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Rifampin (rif AM pin)

Adult Medication

Brand Names: U.S.

Rifadin

Brand Names: Canada

Rifadin®; Rofact™

What is this drug used for?

  • It is used to treat TB (tuberculosis).
  • It is used to stop the spread of meningitis in people who carry the bacteria but are not sick with the disease.
  • It may be given to you for other reasons. Talk with the doctor.

What do I need to tell my doctor BEFORE I take this drug?

  • If you have an allergy to rifampin or any other part of this drug.
  • If you are allergic to any drugs like this one, any other drugs, foods, or other substances. Tell your doctor about the allergy and what signs you had, like rash; hives; itching; shortness of breath; wheezing; cough; swelling of face, lips, tongue, or throat; or any other signs.
  • If you are taking any of these drugs: Atazanavir, darunavir, fosamprenavir, saquinavir, or tipranavir.
This is not a list of all drugs or health problems that interact with this drug.
Tell your doctor and pharmacist about all of your drugs (prescription or OTC, natural products, vitamins) and health problems. You must check to make sure that it is safe for you to take this drug with all of your drugs and health problems. Do not start, stop, or change the dose of any drug without checking with your doctor.

What are some things I need to know or do while I take this drug?

  • Tell dentists, surgeons, and other doctors that you use this drug.
  • Have your blood work checked often. Talk with your doctor.
  • This drug may affect certain lab tests. Be sure your doctor and lab workers know you take this drug.
  • Talk with your doctor before you drink alcohol.
  • If you have high blood sugar (diabetes), you will need to watch your blood sugar closely.
  • This drug may stain contact lenses.
  • Birth control pills and other hormone-based birth control may not work as well to prevent pregnancy. Use some other kind of birth control also like a condom when taking this drug.
  • Tell your doctor if you are pregnant or plan on getting pregnant. You will need to talk about the benefits and risks of using this drug while you are pregnant.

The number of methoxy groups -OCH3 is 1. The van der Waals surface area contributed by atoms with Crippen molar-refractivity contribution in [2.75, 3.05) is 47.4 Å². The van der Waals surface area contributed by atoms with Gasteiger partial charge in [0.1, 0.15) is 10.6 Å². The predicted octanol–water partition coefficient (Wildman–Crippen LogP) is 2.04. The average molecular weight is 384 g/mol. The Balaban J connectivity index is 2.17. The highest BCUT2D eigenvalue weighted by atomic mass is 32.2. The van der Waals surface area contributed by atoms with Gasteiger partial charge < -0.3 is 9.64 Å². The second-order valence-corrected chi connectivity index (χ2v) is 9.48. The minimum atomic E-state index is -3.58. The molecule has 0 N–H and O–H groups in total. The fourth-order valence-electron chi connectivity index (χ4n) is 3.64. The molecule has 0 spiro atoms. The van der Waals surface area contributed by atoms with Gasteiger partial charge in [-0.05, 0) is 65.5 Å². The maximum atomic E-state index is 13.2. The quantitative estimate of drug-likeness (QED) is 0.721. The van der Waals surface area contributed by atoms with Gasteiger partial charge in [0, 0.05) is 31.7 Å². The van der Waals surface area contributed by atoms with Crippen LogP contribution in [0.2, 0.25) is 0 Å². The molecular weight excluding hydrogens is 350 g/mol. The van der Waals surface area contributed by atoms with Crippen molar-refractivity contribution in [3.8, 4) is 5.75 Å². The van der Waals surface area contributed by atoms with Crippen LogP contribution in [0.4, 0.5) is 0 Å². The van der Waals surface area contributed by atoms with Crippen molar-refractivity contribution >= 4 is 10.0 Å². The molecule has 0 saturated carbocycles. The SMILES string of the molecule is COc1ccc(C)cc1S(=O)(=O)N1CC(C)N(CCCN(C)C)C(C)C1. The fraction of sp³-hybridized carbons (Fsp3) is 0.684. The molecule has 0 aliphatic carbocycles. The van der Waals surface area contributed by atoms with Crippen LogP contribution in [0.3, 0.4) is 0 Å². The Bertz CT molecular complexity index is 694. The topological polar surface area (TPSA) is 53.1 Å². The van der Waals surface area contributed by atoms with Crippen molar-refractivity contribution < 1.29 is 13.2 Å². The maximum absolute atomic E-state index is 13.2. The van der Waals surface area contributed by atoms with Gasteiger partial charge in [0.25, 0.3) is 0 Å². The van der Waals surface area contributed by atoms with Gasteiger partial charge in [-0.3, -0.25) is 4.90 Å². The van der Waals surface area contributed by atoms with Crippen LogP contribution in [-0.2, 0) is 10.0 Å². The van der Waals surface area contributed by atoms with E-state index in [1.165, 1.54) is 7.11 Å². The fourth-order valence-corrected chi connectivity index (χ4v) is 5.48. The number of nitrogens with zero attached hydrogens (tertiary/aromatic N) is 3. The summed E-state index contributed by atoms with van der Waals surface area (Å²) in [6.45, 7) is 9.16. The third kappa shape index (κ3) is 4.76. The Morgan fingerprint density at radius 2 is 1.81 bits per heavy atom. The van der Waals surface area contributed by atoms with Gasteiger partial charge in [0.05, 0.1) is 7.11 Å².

• Tell your doctor if you are breast-feeding. You will need to talk about any risks to your baby.

What are some side effects that I need to call my doctor about right away?

WARNING/CAUTION: Even though it may be rare, some people may have very bad and sometimes deadly side effects when taking a drug. Tell your doctor or get medical help right away if you have any of the following signs or symptoms that may be related to a very bad side effect:

All products:

  • Signs of an allergic reaction, like rash; hives; itching; red, swollen, blistered, or peeling skin with or without fever; wheezing; tightness in the chest or throat; trouble breathing or talking; unusual hoarseness; or swelling of the mouth, face, lips, tongue, or throat.
  • Feeling very tired or weak.
  • Not able to pass urine or change in how much urine is passed.
  • Blood in the urine.
  • Change in thinking clearly and with logic.
  • Flu-like signs.
  • Fever or chills.
  • Sore throat.
  • Joint pain or swelling.
  • Muscle pain or weakness.
  • Shortness of breath.
  • Swelling in the arms or legs.
  • Any bruising or bleeding.
  • Change in balance.
  • Not able to focus.
  • Change in how you act.
  • Period (menstrual) changes.
  • Change in eyesight.
  • It is common to have loose stools (diarrhea) when taking this drug. Rarely, a very bad and sometimes deadly form of loose stools may occur (pseudomembranous colitis). This may happen while you are taking this drug or within a few months after you stop taking it. Call your doctor right away if you have stomach pain or cramps, very loose or watery stools, or bloody stools. Do not try to treat loose stools without first checking with your doctor.
  • Very bad and sometimes deadly liver problems have happened with this drug. Call your doctor right away if you have signs of liver problems like dark urine, feeling tired, not hungry, upset stomach or stomach pain, light-colored stools, throwing up, or yellow skin or eyes.

Shot:

  • Pain where the shot was given.